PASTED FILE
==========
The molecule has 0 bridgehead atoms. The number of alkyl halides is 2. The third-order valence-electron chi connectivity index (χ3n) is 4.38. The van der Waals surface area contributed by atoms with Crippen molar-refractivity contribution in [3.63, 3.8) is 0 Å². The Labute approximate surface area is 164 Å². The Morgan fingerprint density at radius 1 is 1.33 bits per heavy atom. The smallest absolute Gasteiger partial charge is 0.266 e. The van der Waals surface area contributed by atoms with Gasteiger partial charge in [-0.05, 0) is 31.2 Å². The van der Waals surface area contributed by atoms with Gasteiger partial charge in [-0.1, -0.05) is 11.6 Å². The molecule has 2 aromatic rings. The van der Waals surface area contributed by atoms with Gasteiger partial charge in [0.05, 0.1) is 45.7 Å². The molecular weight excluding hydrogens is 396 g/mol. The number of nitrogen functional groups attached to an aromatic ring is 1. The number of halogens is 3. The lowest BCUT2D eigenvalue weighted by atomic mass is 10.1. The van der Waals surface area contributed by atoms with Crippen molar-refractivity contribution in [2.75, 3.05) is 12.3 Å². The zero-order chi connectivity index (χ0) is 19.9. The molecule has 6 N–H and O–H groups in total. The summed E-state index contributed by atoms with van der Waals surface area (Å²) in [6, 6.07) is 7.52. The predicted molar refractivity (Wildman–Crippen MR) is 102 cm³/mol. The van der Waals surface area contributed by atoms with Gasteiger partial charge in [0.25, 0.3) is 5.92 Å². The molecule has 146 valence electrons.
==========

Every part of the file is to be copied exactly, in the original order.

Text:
The molecule has 0 bridgehead atoms. The number of alkyl halides is 2. The third-order valence-electron chi connectivity index (χ3n) is 4.38. The van der Waals surface area contributed by atoms with Crippen molar-refractivity contribution in [3.63, 3.8) is 0 Å². The Labute approximate surface area is 164 Å². The Morgan fingerprint density at radius 1 is 1.33 bits per heavy atom. The smallest absolute Gasteiger partial charge is 0.266 e. The van der Waals surface area contributed by atoms with Gasteiger partial charge in [-0.05, 0) is 31.2 Å². The van der Waals surface area contributed by atoms with Gasteiger partial charge in [-0.1, -0.05) is 11.6 Å². The molecule has 2 aromatic rings. The van der Waals surface area contributed by atoms with Gasteiger partial charge in [0.05, 0.1) is 45.7 Å². The molecular weight excluding hydrogens is 396 g/mol. The number of nitrogen functional groups attached to an aromatic ring is 1. The number of halogens is 3. The lowest BCUT2D eigenvalue weighted by atomic mass is 10.1. The van der Waals surface area contributed by atoms with Crippen molar-refractivity contribution in [2.75, 3.05) is 12.3 Å². The zero-order chi connectivity index (χ0) is 19.9. The molecule has 6 N–H and O–H groups in total. The summed E-state index contributed by atoms with van der Waals surface area (Å²) in [6, 6.07) is 7.52. The predicted molar refractivity (Wildman–Crippen MR) is 102 cm³/mol. The van der Waals surface area contributed by atoms with Gasteiger partial charge in [0.25, 0.3) is 5.92 Å². The molecule has 146 valence electrons.